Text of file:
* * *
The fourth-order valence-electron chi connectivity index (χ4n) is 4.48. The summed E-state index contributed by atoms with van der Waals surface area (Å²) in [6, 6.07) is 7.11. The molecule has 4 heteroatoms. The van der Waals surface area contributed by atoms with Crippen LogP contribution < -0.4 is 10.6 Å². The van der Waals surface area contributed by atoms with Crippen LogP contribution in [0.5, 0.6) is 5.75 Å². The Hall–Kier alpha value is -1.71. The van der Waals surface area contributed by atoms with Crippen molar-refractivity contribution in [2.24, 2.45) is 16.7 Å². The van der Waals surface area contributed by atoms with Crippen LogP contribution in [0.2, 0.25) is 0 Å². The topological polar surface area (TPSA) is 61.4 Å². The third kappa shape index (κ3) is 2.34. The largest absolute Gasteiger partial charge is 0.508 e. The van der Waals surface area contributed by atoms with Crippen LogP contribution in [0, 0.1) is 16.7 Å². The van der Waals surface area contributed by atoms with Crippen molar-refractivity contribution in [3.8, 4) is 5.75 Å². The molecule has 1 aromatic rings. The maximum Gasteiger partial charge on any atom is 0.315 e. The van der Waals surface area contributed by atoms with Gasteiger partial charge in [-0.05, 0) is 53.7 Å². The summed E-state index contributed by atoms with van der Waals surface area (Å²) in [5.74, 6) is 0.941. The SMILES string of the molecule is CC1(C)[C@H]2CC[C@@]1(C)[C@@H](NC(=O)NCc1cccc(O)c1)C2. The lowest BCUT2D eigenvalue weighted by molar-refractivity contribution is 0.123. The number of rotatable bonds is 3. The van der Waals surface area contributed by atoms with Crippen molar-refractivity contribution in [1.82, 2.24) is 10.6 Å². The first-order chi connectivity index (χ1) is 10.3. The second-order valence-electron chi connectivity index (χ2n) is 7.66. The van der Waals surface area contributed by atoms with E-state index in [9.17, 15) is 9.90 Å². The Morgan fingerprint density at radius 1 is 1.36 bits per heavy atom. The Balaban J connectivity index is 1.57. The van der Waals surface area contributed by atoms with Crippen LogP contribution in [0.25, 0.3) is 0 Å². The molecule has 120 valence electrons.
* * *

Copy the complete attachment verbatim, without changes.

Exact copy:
The fourth-order valence-electron chi connectivity index (χ4n) is 4.48. The summed E-state index contributed by atoms with van der Waals surface area (Å²) in [6, 6.07) is 7.11. The molecule has 4 heteroatoms. The van der Waals surface area contributed by atoms with Crippen LogP contribution < -0.4 is 10.6 Å². The van der Waals surface area contributed by atoms with Crippen LogP contribution in [0.5, 0.6) is 5.75 Å². The Hall–Kier alpha value is -1.71. The van der Waals surface area contributed by atoms with Crippen molar-refractivity contribution in [2.24, 2.45) is 16.7 Å². The van der Waals surface area contributed by atoms with Crippen LogP contribution in [0.2, 0.25) is 0 Å². The topological polar surface area (TPSA) is 61.4 Å². The third kappa shape index (κ3) is 2.34. The largest absolute Gasteiger partial charge is 0.508 e. The van der Waals surface area contributed by atoms with Crippen LogP contribution in [0, 0.1) is 16.7 Å². The van der Waals surface area contributed by atoms with Crippen molar-refractivity contribution in [3.8, 4) is 5.75 Å². The molecule has 1 aromatic rings. The maximum Gasteiger partial charge on any atom is 0.315 e. The van der Waals surface area contributed by atoms with Gasteiger partial charge in [-0.05, 0) is 53.7 Å². The summed E-state index contributed by atoms with van der Waals surface area (Å²) in [5.74, 6) is 0.941. The SMILES string of the molecule is CC1(C)[C@H]2CC[C@@]1(C)[C@@H](NC(=O)NCc1cccc(O)c1)C2. The lowest BCUT2D eigenvalue weighted by molar-refractivity contribution is 0.123. The number of rotatable bonds is 3. The van der Waals surface area contributed by atoms with Crippen molar-refractivity contribution in [1.82, 2.24) is 10.6 Å². The first-order chi connectivity index (χ1) is 10.3. The second-order valence-electron chi connectivity index (χ2n) is 7.66. The van der Waals surface area contributed by atoms with E-state index in [9.17, 15) is 9.90 Å². The Morgan fingerprint density at radius 1 is 1.36 bits per heavy atom. The Balaban J connectivity index is 1.57. The van der Waals surface area contributed by atoms with Crippen LogP contribution in [0.25, 0.3) is 0 Å². The molecule has 120 valence electrons.